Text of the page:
Stokes Library VR headsets take the stage

Princeton University Library (PUL) has long paired its physical collections with the digital realm, providing access to resources like online periodicals and content memberships, and offering patrons the opportunity to have any of its print articles or book chapters digitized for use. 

PUL’s Stokes Library has also entered the digital space through its Meta Quest 3 headsets. Available for use by Princeton students, staff, and faculty, the headsets have seen applications in coursework, research projects, and campus events alike. 

“The Stokes VR program began in the spring of 2020, so the initial challenge was completely unexpected: figuring out how to share this equipment safely during a global pandemic,” explained Ameet Doshi, Head of Donald E. Stokes Library.

Ameet Doshi addresses Marina Fedosik's Technogenesis class.

Ameet Doshi addresses Marina Fedosik's Technogenesis class. Photo credit: Brandon Johnson

Once campus activities normalized back to pre-pandemic levels, Doshi found that requests to use the headsets grew substantially. 

“There is a Korean Language course that leverages our VR equipment to help students experience what it feels like to walk down a busy street in Seoul,” Doshi said. “We have also collaborated with the Makerspace to support an Archaeology course where students are able to experience visual representation of the Parthenon in its original glory during the fifth century BC.”

Doshi and Stokes have recently supported various campus efforts to incorporate VR headsets. The staff at Princeton University Concerts (PUC) enlisted Stokes’ headsets to use in their presentation of Mahler Chamber Orchestra's “Future Presence,” a concert experience in virtual reality and spatial sound. This event was open to the public, bringing area residents to campus to experience this novel approach to experiencing music, and was also made free to the University community as part of Wintersession 2024.

The concert, which was viewable and audible through VR headsets and headphones, allowed audience members to wander the stage with the orchestra through this multi-dimensional recording.

“We are so lucky to work on a campus with resources like the Stokes Library,” said Marna Seltzer, Director, Princeton University Concerts/Department of Music Concert Office. Princeton University Concerts partnered with Stokes Library to secure some of the headsets concertgoers would use.

“Pulling together the equipment and ensuring that it would all work flawlessly over a five-day period was a bit nerve-wracking,” Seltzer added, noting that PUC worked with Doshi to secure the use of the headsets a year in advance.

In another application of the VR headsets, Marina Fedosik, a Faculty Lecturer in the Princeton Writing Program, implemented the headsets in two of her courses, “The Posthuman,” and “Technogenesis.”

Marina Fedosik instructs a student during her class, Technogenesis in the Engineering Library's Collaboration Hub.

Marina Fedosik instructs a student during her class, Technogenesis, in the Engineering Library's Collaboration Hub. Photo credit: Brandon Johnson

In “The Posthuman,” Fedosik deployed the headsets “to engage with primary evidence sourced from VR apps, films, and environments.”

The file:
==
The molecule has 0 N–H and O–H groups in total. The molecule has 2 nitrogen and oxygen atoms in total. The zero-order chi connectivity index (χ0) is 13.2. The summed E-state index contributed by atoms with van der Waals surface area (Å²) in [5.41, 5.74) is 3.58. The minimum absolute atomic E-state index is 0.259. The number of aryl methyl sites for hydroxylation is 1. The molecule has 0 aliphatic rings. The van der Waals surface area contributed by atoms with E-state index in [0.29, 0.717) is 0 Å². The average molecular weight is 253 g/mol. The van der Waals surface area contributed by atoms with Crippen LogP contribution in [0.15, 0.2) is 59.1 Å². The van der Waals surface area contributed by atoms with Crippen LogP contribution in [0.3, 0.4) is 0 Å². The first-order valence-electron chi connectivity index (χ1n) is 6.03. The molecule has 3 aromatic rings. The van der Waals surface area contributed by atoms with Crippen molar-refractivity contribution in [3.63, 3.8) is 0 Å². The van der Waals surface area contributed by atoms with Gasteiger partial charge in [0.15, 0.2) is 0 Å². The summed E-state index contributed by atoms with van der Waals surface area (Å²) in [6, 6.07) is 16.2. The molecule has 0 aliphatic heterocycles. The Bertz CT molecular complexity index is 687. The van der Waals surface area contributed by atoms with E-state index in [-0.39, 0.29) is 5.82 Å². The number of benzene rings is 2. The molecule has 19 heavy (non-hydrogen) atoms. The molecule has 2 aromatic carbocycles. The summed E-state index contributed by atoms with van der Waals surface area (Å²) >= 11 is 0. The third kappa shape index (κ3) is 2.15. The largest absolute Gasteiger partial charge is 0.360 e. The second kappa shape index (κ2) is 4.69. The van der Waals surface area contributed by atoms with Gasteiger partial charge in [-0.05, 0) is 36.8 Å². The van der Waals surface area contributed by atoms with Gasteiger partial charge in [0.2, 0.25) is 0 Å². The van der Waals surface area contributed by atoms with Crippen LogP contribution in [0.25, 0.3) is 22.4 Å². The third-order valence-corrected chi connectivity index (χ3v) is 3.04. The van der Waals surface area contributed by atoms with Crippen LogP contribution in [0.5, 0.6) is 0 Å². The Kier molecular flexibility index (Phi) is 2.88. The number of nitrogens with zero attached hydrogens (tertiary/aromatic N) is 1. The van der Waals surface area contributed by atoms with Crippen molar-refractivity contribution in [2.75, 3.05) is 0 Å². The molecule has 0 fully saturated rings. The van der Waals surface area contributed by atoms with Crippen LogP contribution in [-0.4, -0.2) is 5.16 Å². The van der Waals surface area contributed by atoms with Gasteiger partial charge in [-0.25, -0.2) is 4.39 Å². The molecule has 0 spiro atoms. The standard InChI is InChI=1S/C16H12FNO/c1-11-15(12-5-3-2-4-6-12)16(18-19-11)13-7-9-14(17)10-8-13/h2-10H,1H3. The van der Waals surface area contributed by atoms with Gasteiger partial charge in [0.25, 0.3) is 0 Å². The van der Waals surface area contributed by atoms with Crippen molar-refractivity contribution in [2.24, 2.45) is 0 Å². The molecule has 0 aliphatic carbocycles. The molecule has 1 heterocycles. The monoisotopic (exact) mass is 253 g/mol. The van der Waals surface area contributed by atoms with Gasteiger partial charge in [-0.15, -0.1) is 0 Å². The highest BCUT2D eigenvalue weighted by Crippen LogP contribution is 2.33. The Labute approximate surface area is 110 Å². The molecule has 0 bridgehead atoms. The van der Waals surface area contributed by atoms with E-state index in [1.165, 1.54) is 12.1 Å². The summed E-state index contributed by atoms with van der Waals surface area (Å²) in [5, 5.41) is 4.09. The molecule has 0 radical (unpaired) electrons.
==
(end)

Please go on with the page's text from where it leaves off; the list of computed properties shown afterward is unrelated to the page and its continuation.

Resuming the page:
Fedosik added that students could use the headsets in their projects beyond the confines of class time. For example, she explained, “A student’s essay idea may contribute to a scholarly conversation on VR's capabilities to increase empathy as it analyzes VR film ‘Traveling While Black’ and/or viewers' responses to it. Or, in a class exercise on understanding disciplinary methodologies, students may pitch and critique possible experiment designs based on watching this film in VR.”

Though Stokes will continue to provide access to the VR headsets, Doshi recognizes the concerns presented by the companies invested in developing the technology for consumers. 

“As a librarian, Meta's information gathering and privacy practices are deeply concerning to me,” Doshi said. “Initially, I even considered ending the use of the Oculus headsets because Meta's privacy policies are so antithetical to the library's mission of protecting patron privacy.”

He added, “However, on reflection, I thought we could use the topic of privacy in VR as a teaching and learning opportunity. This led to a collaboration with Ariel Ackerly at the PUL Makerspace on a well-attended 2022 PUL panel discussion with campus experts titled "Privacy and Autonomy in the Metaverse."

Doshi also noted the challenge of finding existing, high-quality education material that’s available and ready to use on the headsets. “That said, there are some experiences that social science students have found relevant and even inspirational,” including ‘Traveling While Black,’ which chronicles the restrictions placed on black Americans traveling throughout the country during the Jim Crow era, "On the Morning You Wake," which explores the risk of nuclear attack on everyday people based upon a false alarm incident that occurred in Hawaii in 2018, and a film series developed by the UNESCO Sustainable Development Goals action campaign. 

“Getting the word out about these policy-oriented VR experiences is challenging given the busy lives of our students and faculty,” Doshi said. “We partner with the MakeNet group at Princeton to showcase our VR equipment across campus and introduce these enriching experiences to the campus community.”

Related Reading: “PUL and CITP host virtual reality panel

Published on February 29, 2024

Written by Brandon Johnson, Communications Strategist

Media Contact: Stephanie Oster, Publicity Manager